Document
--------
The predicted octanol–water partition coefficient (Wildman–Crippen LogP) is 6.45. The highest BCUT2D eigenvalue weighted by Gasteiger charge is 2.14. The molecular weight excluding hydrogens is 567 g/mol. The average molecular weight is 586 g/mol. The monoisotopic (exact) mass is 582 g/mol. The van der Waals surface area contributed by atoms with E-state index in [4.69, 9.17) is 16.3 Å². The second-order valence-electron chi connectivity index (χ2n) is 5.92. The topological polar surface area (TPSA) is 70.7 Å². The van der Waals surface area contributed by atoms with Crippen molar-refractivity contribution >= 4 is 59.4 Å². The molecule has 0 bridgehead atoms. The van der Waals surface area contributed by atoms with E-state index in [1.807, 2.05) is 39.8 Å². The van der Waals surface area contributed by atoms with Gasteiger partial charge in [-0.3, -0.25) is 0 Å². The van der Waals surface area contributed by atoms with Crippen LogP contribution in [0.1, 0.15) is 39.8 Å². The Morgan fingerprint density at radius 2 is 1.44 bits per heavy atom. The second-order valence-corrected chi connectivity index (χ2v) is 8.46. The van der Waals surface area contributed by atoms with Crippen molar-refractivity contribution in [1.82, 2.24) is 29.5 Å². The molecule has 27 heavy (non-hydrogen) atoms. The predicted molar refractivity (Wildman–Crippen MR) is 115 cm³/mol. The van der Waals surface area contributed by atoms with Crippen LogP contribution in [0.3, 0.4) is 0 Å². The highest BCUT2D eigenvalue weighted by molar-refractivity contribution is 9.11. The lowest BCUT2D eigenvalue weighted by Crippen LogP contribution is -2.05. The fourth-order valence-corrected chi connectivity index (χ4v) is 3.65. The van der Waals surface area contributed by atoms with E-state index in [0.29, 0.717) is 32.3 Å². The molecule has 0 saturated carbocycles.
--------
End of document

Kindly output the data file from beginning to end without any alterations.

The predicted octanol–water partition coefficient (Wildman–Crippen LogP) is 6.45. The highest BCUT2D eigenvalue weighted by Gasteiger charge is 2.14. The molecular weight excluding hydrogens is 567 g/mol. The average molecular weight is 586 g/mol. The monoisotopic (exact) mass is 582 g/mol. The van der Waals surface area contributed by atoms with E-state index in [4.69, 9.17) is 16.3 Å². The second-order valence-electron chi connectivity index (χ2n) is 5.92. The topological polar surface area (TPSA) is 70.7 Å². The van der Waals surface area contributed by atoms with Crippen molar-refractivity contribution >= 4 is 59.4 Å². The molecule has 0 bridgehead atoms. The van der Waals surface area contributed by atoms with E-state index in [1.807, 2.05) is 39.8 Å². The van der Waals surface area contributed by atoms with Gasteiger partial charge in [-0.3, -0.25) is 0 Å². The van der Waals surface area contributed by atoms with Crippen LogP contribution in [0.1, 0.15) is 39.8 Å². The Morgan fingerprint density at radius 2 is 1.44 bits per heavy atom. The second-order valence-corrected chi connectivity index (χ2v) is 8.46. The van der Waals surface area contributed by atoms with Crippen molar-refractivity contribution in [1.82, 2.24) is 29.5 Å². The molecule has 27 heavy (non-hydrogen) atoms. The predicted molar refractivity (Wildman–Crippen MR) is 115 cm³/mol. The van der Waals surface area contributed by atoms with Crippen LogP contribution in [0.3, 0.4) is 0 Å². The highest BCUT2D eigenvalue weighted by molar-refractivity contribution is 9.11. The lowest BCUT2D eigenvalue weighted by Crippen LogP contribution is -2.05. The fourth-order valence-corrected chi connectivity index (χ4v) is 3.65. The van der Waals surface area contributed by atoms with E-state index in [0.29, 0.717) is 32.3 Å². The molecule has 0 saturated carbocycles.